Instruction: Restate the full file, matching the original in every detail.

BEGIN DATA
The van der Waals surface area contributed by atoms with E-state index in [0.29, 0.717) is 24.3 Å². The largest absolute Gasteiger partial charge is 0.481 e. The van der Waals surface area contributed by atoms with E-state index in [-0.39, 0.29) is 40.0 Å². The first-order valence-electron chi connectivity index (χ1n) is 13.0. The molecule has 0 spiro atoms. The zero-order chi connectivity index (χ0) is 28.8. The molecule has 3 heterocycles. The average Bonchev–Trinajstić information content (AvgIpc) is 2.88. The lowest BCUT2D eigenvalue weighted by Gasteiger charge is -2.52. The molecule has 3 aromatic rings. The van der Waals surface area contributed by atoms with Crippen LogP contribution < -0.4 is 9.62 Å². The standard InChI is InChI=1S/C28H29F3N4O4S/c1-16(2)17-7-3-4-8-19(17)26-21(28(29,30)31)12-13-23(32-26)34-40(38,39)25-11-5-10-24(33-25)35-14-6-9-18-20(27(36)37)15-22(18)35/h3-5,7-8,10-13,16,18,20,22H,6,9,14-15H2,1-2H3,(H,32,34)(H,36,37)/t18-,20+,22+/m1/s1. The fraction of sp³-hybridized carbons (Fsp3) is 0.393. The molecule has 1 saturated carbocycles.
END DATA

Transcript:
The van der Waals surface area contributed by atoms with E-state index in [0.29, 0.717) is 24.3 Å². The largest absolute Gasteiger partial charge is 0.481 e. The van der Waals surface area contributed by atoms with E-state index in [-0.39, 0.29) is 40.0 Å². The first-order valence-electron chi connectivity index (χ1n) is 13.0. The molecule has 0 spiro atoms. The zero-order chi connectivity index (χ0) is 28.8. The molecule has 3 heterocycles. The average Bonchev–Trinajstić information content (AvgIpc) is 2.88. The lowest BCUT2D eigenvalue weighted by Gasteiger charge is -2.52. The molecule has 3 aromatic rings. The van der Waals surface area contributed by atoms with Crippen LogP contribution < -0.4 is 9.62 Å². The standard InChI is InChI=1S/C28H29F3N4O4S/c1-16(2)17-7-3-4-8-19(17)26-21(28(29,30)31)12-13-23(32-26)34-40(38,39)25-11-5-10-24(33-25)35-14-6-9-18-20(27(36)37)15-22(18)35/h3-5,7-8,10-13,16,18,20,22H,6,9,14-15H2,1-2H3,(H,32,34)(H,36,37)/t18-,20+,22+/m1/s1. The fraction of sp³-hybridized carbons (Fsp3) is 0.393. The molecule has 1 saturated carbocycles.